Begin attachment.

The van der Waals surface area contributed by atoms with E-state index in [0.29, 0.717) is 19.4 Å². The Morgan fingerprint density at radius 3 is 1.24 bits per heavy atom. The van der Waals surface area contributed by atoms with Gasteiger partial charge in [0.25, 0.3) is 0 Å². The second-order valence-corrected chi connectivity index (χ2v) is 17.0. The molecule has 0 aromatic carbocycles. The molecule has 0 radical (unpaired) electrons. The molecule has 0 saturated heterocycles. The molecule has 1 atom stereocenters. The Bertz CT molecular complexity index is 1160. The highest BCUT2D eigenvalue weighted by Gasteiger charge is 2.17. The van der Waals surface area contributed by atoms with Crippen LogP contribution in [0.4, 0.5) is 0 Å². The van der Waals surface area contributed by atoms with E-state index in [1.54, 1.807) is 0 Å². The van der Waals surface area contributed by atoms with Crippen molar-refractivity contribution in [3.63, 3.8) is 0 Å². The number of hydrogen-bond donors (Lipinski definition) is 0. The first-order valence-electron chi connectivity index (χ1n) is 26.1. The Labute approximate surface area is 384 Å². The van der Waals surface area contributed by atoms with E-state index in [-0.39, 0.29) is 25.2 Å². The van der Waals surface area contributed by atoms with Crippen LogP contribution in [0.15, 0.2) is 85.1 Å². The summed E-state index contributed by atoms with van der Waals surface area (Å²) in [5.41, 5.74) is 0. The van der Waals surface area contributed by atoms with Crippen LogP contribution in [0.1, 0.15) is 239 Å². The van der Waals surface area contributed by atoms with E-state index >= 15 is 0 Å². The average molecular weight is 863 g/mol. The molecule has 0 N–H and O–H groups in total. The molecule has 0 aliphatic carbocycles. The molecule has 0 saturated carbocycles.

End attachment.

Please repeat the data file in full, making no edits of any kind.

The van der Waals surface area contributed by atoms with E-state index in [0.29, 0.717) is 19.4 Å². The Morgan fingerprint density at radius 3 is 1.24 bits per heavy atom. The van der Waals surface area contributed by atoms with Gasteiger partial charge in [0.25, 0.3) is 0 Å². The second-order valence-corrected chi connectivity index (χ2v) is 17.0. The molecule has 0 aromatic carbocycles. The molecule has 0 radical (unpaired) electrons. The molecule has 0 saturated heterocycles. The molecule has 1 atom stereocenters. The Bertz CT molecular complexity index is 1160. The highest BCUT2D eigenvalue weighted by Gasteiger charge is 2.17. The van der Waals surface area contributed by atoms with Crippen LogP contribution in [0.4, 0.5) is 0 Å². The van der Waals surface area contributed by atoms with E-state index in [1.54, 1.807) is 0 Å². The van der Waals surface area contributed by atoms with Crippen molar-refractivity contribution in [3.63, 3.8) is 0 Å². The number of hydrogen-bond donors (Lipinski definition) is 0. The first-order valence-electron chi connectivity index (χ1n) is 26.1. The Labute approximate surface area is 384 Å². The van der Waals surface area contributed by atoms with E-state index in [-0.39, 0.29) is 25.2 Å². The van der Waals surface area contributed by atoms with Crippen LogP contribution in [0.15, 0.2) is 85.1 Å². The summed E-state index contributed by atoms with van der Waals surface area (Å²) in [5.41, 5.74) is 0. The van der Waals surface area contributed by atoms with Crippen LogP contribution in [0.1, 0.15) is 239 Å². The van der Waals surface area contributed by atoms with E-state index >= 15 is 0 Å². The average molecular weight is 863 g/mol. The molecule has 0 N–H and O–H groups in total. The molecule has 0 aliphatic carbocycles. The molecule has 0 saturated carbocycles.